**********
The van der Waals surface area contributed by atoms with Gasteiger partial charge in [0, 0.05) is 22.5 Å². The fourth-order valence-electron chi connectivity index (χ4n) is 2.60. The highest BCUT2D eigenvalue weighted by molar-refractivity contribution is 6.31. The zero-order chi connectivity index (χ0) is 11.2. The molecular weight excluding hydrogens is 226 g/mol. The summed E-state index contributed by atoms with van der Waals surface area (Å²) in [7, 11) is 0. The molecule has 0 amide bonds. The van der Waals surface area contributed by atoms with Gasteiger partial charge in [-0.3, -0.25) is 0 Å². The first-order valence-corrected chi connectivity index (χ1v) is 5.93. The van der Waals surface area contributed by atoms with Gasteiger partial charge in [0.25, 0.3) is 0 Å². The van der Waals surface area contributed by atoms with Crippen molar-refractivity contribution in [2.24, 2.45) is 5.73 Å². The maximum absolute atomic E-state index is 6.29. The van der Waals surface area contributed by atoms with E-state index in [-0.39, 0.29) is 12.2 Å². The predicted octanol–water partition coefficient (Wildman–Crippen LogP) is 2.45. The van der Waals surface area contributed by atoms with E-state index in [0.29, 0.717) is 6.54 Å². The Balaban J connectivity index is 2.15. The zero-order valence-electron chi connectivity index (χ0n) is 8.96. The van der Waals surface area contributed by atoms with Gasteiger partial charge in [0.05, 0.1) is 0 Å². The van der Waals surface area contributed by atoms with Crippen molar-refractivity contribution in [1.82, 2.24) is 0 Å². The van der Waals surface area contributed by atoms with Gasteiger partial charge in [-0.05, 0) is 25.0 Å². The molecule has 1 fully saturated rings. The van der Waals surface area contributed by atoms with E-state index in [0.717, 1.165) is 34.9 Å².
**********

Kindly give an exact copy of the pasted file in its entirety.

The van der Waals surface area contributed by atoms with Gasteiger partial charge in [0, 0.05) is 22.5 Å². The fourth-order valence-electron chi connectivity index (χ4n) is 2.60. The highest BCUT2D eigenvalue weighted by molar-refractivity contribution is 6.31. The zero-order chi connectivity index (χ0) is 11.2. The molecular weight excluding hydrogens is 226 g/mol. The summed E-state index contributed by atoms with van der Waals surface area (Å²) in [7, 11) is 0. The molecule has 0 amide bonds. The van der Waals surface area contributed by atoms with Gasteiger partial charge in [-0.3, -0.25) is 0 Å². The first-order valence-corrected chi connectivity index (χ1v) is 5.93. The van der Waals surface area contributed by atoms with Gasteiger partial charge in [0.25, 0.3) is 0 Å². The van der Waals surface area contributed by atoms with Crippen molar-refractivity contribution in [2.24, 2.45) is 5.73 Å². The maximum absolute atomic E-state index is 6.29. The van der Waals surface area contributed by atoms with E-state index in [-0.39, 0.29) is 12.2 Å². The predicted octanol–water partition coefficient (Wildman–Crippen LogP) is 2.45. The van der Waals surface area contributed by atoms with E-state index in [0.29, 0.717) is 6.54 Å². The Balaban J connectivity index is 2.15. The zero-order valence-electron chi connectivity index (χ0n) is 8.96. The van der Waals surface area contributed by atoms with Gasteiger partial charge in [0.05, 0.1) is 0 Å². The van der Waals surface area contributed by atoms with Crippen molar-refractivity contribution in [1.82, 2.24) is 0 Å². The van der Waals surface area contributed by atoms with Gasteiger partial charge in [-0.05, 0) is 25.0 Å². The molecule has 1 fully saturated rings. The van der Waals surface area contributed by atoms with E-state index in [0.717, 1.165) is 34.9 Å².